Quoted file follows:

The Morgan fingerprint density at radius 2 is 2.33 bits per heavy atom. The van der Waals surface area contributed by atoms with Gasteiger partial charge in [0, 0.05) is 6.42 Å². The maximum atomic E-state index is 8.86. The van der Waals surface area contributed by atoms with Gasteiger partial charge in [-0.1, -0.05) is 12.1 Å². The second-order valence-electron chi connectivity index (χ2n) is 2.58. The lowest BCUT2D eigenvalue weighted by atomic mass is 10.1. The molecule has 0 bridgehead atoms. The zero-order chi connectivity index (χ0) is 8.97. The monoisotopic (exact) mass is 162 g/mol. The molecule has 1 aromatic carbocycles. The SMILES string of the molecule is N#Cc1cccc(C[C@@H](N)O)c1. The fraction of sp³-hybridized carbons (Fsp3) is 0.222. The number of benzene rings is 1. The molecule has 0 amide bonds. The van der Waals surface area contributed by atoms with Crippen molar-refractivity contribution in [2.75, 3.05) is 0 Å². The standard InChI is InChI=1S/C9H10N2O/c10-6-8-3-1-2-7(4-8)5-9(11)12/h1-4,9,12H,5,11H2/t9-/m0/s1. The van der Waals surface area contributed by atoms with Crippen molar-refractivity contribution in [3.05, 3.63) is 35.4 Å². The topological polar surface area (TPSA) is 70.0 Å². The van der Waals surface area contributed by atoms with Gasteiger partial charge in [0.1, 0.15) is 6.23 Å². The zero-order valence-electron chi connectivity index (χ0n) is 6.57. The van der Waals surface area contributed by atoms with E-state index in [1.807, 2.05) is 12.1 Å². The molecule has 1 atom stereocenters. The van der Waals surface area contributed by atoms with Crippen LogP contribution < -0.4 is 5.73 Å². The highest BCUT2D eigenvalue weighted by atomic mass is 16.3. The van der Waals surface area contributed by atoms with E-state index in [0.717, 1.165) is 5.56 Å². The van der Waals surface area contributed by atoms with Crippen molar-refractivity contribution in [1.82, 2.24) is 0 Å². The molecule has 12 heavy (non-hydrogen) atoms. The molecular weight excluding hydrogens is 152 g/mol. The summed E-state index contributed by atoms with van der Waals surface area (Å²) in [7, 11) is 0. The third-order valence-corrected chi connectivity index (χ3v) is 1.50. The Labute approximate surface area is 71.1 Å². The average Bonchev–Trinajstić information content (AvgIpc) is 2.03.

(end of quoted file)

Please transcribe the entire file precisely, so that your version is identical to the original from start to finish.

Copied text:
The Morgan fingerprint density at radius 2 is 2.33 bits per heavy atom. The van der Waals surface area contributed by atoms with Gasteiger partial charge in [0, 0.05) is 6.42 Å². The maximum atomic E-state index is 8.86. The van der Waals surface area contributed by atoms with Gasteiger partial charge in [-0.1, -0.05) is 12.1 Å². The second-order valence-electron chi connectivity index (χ2n) is 2.58. The lowest BCUT2D eigenvalue weighted by atomic mass is 10.1. The molecule has 0 bridgehead atoms. The zero-order chi connectivity index (χ0) is 8.97. The monoisotopic (exact) mass is 162 g/mol. The molecule has 1 aromatic carbocycles. The SMILES string of the molecule is N#Cc1cccc(C[C@@H](N)O)c1. The fraction of sp³-hybridized carbons (Fsp3) is 0.222. The number of benzene rings is 1. The molecule has 0 amide bonds. The van der Waals surface area contributed by atoms with Crippen molar-refractivity contribution in [2.75, 3.05) is 0 Å². The standard InChI is InChI=1S/C9H10N2O/c10-6-8-3-1-2-7(4-8)5-9(11)12/h1-4,9,12H,5,11H2/t9-/m0/s1. The van der Waals surface area contributed by atoms with Crippen molar-refractivity contribution in [3.05, 3.63) is 35.4 Å². The topological polar surface area (TPSA) is 70.0 Å². The van der Waals surface area contributed by atoms with Gasteiger partial charge in [0.1, 0.15) is 6.23 Å². The zero-order valence-electron chi connectivity index (χ0n) is 6.57. The van der Waals surface area contributed by atoms with E-state index in [1.807, 2.05) is 12.1 Å². The molecule has 1 atom stereocenters. The van der Waals surface area contributed by atoms with Crippen LogP contribution < -0.4 is 5.73 Å². The highest BCUT2D eigenvalue weighted by atomic mass is 16.3. The van der Waals surface area contributed by atoms with E-state index in [0.717, 1.165) is 5.56 Å². The van der Waals surface area contributed by atoms with Crippen molar-refractivity contribution in [1.82, 2.24) is 0 Å². The molecule has 12 heavy (non-hydrogen) atoms. The molecular weight excluding hydrogens is 152 g/mol. The summed E-state index contributed by atoms with van der Waals surface area (Å²) in [7, 11) is 0. The third-order valence-corrected chi connectivity index (χ3v) is 1.50. The Labute approximate surface area is 71.1 Å². The average Bonchev–Trinajstić information content (AvgIpc) is 2.03.